How Much Does It Cost to Hire a General Contractor?

A good general contractor can bring a lot of value to a home renovation or building project. These professionals help their clients set a realistic budget, keep a project on schedule and manage construction so the homeowners don’t have to. How much does it cost to hire a general contractor? Find out below.
What Do General Contractors Do?
  • Provide realistic cost estimates. One of the most important services a contractor can provide is nailing down a realistic cost to build or remodel a home — before construction starts. There are two ways to get this all-important cost estimate from a contractor.
Traditionally, clients either purchased house plans or worked with an architect to develop them. Then the homeowner sent the plans to multiple contractors for competitive bidding. The contractors bid — estimated the cost of building — the project without charging the client for their time. Many contractors still work this way today.

However, plenty of excellent general contractors don’t participate in competitive bidding or offer free estimates.

That’s because creating an accurate bid takes time, more time than many contractors are willing to give up for free. 

Some (though not all) of the general contractors who do participate in competitive bidding may be less precise than homeowners might like.

The alternative to competitive bidding is to bring a contractor on to a project before the home is fully designed and pay him or her to provide ongoing feedback on cost and feasibility as the plan develops. When homeowners go this route, they generally hire a contractor for pre-construction services.
  • Provide pre-construction planning services. When you hire a contractor early, he or she can help shape the project and its budget. For instance, a general contractor might walk the property and suggest the best siting for a new home. Or she might draft plans for an interior remodel. Most important, pre-construction services include a detailed and accurate cost estimate to build (or remodel) the house.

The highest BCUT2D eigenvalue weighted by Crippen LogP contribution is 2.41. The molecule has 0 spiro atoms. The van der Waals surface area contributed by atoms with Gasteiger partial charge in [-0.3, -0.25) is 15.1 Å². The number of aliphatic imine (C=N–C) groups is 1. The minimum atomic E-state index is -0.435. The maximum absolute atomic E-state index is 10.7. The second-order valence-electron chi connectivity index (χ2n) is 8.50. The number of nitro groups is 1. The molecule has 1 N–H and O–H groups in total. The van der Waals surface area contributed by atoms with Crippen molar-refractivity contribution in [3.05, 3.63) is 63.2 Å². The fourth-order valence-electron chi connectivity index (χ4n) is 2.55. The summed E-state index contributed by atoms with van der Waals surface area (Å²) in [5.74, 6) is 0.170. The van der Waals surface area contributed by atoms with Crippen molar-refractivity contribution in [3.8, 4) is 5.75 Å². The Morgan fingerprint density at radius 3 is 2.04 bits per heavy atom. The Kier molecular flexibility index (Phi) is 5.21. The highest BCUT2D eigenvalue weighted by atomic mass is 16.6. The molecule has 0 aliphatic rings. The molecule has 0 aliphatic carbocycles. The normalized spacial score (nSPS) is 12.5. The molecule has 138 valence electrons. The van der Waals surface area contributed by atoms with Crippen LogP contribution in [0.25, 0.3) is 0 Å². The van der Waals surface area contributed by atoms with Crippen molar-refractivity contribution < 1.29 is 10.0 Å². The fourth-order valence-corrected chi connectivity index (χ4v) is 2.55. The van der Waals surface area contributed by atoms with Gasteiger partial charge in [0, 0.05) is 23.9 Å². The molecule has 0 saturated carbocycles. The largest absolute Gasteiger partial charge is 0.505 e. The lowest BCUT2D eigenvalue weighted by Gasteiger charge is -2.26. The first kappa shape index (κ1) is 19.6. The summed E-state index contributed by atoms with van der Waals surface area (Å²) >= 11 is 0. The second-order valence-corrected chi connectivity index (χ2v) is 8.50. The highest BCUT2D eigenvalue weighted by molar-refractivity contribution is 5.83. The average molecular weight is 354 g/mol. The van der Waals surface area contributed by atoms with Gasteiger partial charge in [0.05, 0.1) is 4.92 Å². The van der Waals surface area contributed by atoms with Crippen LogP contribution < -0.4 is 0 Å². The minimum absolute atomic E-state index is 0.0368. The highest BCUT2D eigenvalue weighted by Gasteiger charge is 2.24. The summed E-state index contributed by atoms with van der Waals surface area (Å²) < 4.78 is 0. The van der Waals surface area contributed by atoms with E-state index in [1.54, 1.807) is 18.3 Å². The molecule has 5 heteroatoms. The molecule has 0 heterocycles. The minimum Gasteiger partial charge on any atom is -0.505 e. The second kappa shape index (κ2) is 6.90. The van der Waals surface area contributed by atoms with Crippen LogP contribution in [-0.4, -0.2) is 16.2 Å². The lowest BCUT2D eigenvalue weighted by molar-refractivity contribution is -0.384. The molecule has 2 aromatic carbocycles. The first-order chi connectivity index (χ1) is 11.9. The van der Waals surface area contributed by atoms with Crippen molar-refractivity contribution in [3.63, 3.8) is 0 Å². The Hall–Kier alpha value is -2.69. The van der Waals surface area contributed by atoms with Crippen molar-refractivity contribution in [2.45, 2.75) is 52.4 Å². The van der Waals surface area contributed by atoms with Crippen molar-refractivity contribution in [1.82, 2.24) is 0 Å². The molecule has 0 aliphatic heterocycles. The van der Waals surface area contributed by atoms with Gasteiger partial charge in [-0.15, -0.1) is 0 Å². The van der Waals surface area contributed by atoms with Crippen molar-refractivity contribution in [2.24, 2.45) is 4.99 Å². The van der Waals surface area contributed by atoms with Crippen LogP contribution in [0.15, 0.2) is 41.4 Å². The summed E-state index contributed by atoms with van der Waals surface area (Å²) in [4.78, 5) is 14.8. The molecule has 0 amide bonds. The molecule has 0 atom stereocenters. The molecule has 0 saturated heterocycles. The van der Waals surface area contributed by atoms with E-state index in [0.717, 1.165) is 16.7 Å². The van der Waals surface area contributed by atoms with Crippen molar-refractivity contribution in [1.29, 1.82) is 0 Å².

These planning services are often not free, though sometimes they can be. Either way, by the end of the pre-construction phase, the client should have a finalized building plan as well as an excellent sense of how much it will cost and how long it will take. 
  • Offer help with design and materials. Many general contractors provide some level of design services, even though they’re not design-build firms. These might range from helping clients with materials selections to creating plans. Of course, plenty of general contractors leave the designing to other pros, and many can suggest designers the client may find to be a good fit. 
  • Establish a budget and help the client stick to it. General contractors purchase building products and materials and hire laborers, which means they’re very familiar with current building costs. They can help clients establish a budget and stick to it by offering a big-picture perspective. 
  • Manage the construction process. A general contractor can pull permits, schedule tradespeople and keep the clients informed on progress. 
  • Provide post-construction services. The amount of time a contractor is on the hook for work performed depends on state regulations. However, most general contractors warranty their work for at least a year. Many will return to a job site well beyond that period to help clients with issues that come up after the warranty ends. Some contractors even sell post-construction home maintenance packages that involve sending out crews periodically to inspect and maintain the home.
How Much Does a General Contractor Charge?

Contractors may have a single method of charging for their work, or they may use different fee structures for different phases of the project or for different types of projects. Here are some common fee structures you may come across:

Hourly rate. This is just what it sounds like: A client pays the general contractor for his or her time — and, in some cases, his or her employees’ time — spent on the project. Rates of $50 to $100 per hour for general contractors are common. Charging hourly is more typical during the pre-construction phase than the building phase.